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Old 11-09-2013
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Re: Interesting Sailboats

Quote:
Originally Posted by PCP View Post
I don't think the J122 is built in the states. The boat is built by Jcomposites in France, at least the first ones were and certainly almost all are since they are sold almost all in Europe. Some Europeans like teak decks, specially in cruising boats

J/122 Articles & Reviews

J Composite - Home - J Boats - J Composites

The J122 would have not any change to have survived as a performance cruiser with a relatively good interior in the states. That market is almost non existent there and most of the brands that make those boats in Europe or don't have dealers on the states or just make a symbolic effort since the boats are not sold.

Salona have tried and sold one boat to a very happy client that is a member of this forum, a salona 37.

Most American sailors still see does boats as race boats

Regards

Paulo
The updated interior and hull lights on the J/122 immediately change my entire outlook on that boat. I would have never considered it as a performance cruiser option for myself before; now it looks highly desireable, though still shockingly expensive for what you get (don't even think about adding the carbon rig option).

At least in my part of North America, the only European brands that are having success appear to be Beneteau, Jeanneau, Hanse and, to a lesser extent, X-Yachts and Swan (really up and down according to the economy - probably mostly down right now). Otherwise, it's Catalinas, Hunters, and the occasional Alerion. J/Boats is selling J/70s and J/88s in North America, but not sure they're selling much of anything else these days.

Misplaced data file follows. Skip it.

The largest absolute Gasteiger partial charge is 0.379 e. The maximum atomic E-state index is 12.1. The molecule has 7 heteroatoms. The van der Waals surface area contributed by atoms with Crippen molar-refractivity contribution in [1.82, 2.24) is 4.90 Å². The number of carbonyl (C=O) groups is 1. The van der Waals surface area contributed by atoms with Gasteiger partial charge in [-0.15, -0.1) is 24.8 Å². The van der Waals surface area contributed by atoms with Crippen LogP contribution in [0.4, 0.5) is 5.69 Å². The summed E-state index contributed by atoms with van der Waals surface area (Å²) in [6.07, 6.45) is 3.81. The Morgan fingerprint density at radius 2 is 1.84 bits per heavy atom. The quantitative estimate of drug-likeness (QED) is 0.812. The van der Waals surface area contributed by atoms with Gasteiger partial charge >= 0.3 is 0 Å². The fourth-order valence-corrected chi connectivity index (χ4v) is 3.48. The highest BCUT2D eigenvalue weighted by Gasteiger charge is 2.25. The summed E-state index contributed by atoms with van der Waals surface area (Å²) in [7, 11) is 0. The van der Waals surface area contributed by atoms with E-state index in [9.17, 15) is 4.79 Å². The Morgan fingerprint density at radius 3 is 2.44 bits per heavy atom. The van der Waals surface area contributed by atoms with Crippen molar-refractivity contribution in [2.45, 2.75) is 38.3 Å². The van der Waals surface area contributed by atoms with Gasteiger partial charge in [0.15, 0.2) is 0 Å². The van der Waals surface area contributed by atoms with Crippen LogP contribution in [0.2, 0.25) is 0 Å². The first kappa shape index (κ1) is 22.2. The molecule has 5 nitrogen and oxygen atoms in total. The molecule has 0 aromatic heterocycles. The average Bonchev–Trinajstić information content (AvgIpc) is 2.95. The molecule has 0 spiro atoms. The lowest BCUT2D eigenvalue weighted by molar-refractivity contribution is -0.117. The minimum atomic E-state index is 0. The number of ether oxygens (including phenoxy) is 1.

Speaking from my own perspective, I think we are starting to experience the full impact of U.S. economic decline across the board. For the money it costs me to pay for my health insurance every year, I could be sailing a new Archambault 31, Malango 888 or Dehler 32, and I'm fortunate to be able to afford health insurance right now. Instead, I'm sailing a Laser. All around me people are struggling and concerned about keeping their jobs. Not a great climate for selling boats.

Of course, I realize that from the perspective of someone in Somalia or Bangladesh we have no reason to complain. But we're talking about selling boats, so let's agree that nobody in those countries is going to buy a performance cruiser at any price. But I think American economic decline is one reason the market is so contracted and people are holding on to boats that are 15-25 years old, and support the rating systems that keep them "competitive".

Meanwhile, in the TJV, Bernard Stamm is showing us why we should never count him out when he has things in working order. Just unfortunate for him that he has to compete against the two top IMOCA 60 sailors in the world, on the fastest IMOCA 60 on the planet. Wonder what Armel Le Cleac'h is doing right now? And where is Banque Populaire?
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